Washington has had a long history of mostly grassroots international education initiatives. It's no surprise: the state has the sixth largest economy from international trade. Parents are savvy to the knowledge and skills students need to succeed in the global innovation age. Read on.

Afterschool/Extended Learning

School's Out Washington, a statewide intermediary, has as its core mission to serve afterschool and youth development programs across the state by providing resources, training, grants and information on best practices models and innovative ideas. SOWA’s mission is to build community systems to support quality afterschool and youth development programs (AYD) serving Washington’s 5–18 year olds through training advocacy and leadership. Specific activities in support of global learning and global awareness include:

  • Providing integrated information on global learning and global awareness in each of the quarterly Washington Afterschool Network (WAN) Partnership group meetings and encouraging Core Competency development to include global learning.  
  • Publishing newsletter articles on global learning topics for statewide audiences.
  • Providing AYD providers with new resources and tools to implement global learning work in day to day programs and disseminating resources to Washington Region Afterschool Project (WRAP) representatives and their organizations.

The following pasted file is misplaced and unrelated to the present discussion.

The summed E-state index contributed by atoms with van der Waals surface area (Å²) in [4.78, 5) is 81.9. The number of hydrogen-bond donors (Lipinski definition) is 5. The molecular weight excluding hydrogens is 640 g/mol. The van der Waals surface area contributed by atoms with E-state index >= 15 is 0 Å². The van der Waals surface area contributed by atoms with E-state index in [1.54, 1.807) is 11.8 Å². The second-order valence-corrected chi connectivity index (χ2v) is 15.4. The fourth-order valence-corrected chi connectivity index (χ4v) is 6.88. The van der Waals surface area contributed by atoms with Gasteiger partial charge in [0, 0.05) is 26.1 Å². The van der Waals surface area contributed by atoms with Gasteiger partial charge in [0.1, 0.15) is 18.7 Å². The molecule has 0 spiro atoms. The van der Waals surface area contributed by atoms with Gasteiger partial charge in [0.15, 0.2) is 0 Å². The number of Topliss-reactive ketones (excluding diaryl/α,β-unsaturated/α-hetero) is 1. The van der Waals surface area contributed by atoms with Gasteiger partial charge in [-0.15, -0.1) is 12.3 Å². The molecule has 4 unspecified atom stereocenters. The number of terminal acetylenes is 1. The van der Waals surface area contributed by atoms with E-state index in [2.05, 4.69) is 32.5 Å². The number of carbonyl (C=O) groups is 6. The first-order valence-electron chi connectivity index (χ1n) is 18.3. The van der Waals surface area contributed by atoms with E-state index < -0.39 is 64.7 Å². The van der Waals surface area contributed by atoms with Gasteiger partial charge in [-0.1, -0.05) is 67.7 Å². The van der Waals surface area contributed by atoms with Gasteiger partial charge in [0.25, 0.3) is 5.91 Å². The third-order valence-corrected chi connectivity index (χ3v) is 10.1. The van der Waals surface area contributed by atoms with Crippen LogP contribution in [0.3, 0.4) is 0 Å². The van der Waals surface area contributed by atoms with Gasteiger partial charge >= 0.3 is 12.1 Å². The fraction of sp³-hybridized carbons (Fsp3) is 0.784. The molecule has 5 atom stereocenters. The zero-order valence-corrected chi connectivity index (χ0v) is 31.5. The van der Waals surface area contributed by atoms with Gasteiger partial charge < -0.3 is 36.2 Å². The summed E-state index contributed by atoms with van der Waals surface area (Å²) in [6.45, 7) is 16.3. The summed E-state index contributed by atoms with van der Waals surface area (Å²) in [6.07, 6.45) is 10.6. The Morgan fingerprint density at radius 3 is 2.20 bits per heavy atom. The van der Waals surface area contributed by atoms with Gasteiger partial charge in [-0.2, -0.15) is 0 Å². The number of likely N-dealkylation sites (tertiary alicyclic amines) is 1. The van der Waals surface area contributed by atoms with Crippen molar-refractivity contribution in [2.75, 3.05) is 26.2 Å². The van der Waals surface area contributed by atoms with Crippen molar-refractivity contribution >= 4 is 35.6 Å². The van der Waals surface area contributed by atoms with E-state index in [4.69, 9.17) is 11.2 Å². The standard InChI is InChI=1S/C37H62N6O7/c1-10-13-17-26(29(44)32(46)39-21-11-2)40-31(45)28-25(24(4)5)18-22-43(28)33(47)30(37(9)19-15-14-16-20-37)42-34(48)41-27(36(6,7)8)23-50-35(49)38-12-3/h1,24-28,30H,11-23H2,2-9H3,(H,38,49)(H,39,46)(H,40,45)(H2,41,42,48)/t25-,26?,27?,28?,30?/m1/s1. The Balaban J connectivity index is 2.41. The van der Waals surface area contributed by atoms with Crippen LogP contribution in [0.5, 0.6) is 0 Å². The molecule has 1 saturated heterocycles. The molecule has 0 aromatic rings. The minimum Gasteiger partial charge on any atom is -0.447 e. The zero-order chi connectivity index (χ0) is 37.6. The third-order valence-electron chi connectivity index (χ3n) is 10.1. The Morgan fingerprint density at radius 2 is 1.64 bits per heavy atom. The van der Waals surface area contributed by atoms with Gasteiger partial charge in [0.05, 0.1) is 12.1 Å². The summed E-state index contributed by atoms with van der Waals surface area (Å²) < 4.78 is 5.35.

• Attendance by SOWA staff, trainers, and WRAP partners at “All Over the World” curriculum training and encouraging its use all over the state.
  • Highlighting global literacy curriculum at annual Statewide Trainer/Educator Conference networking sessions and at annual Community Learning Center retreats.
  • Partnering with Global Washington and others in the state to align efforts on global learning.

World Languages

Since 2008 when the state legislature funded a position for world languages program supervisor at the Office of Superintendent of Public Instruction (OSPI), Washington has organized world languages summits: PK-20 Pathways to Language Learning (November 2008), the World Languages and Bilingual Education Teacher Certification Summit (October 2008), and the first Dual Immersion Summit (October 2012). Washington is also leading the way on awarding Competency-Based Credits in World Languages to students who can demonstrate language proficiency. Since spring 2011, thousands of students in the state have already completed testing and earned credits in over 50 languages. In November 2012, OSPI was awarded a two-year grant from the Bill & Melinda Gates Foundation to support the Road Map World Language Credit Program in the Road Map districts in South King County to help over 1,600 students earn credits. In March 2014, the Governor signed legislation to establish the State Seal of Biliteracy. Also in 2014, the Washington Association for Bilingual Education launched a new Special Interest Group and website, Dual Language Washington.

Teacher Preparation and Professional Development

A large number of globally oriented non-profits, educational institutions, and schools have partnered with OSPI since 2003 as part of the >Washington State Coalition for International Education to expand opportunities for professional development of teachers to think and partner globally. Many of the state colleges and universities do have a global and/or multicultural emphasis to their programs, but it’s not clear that new teacher prep programs are specifically oriented to preparing teachers to develop global competence in their students.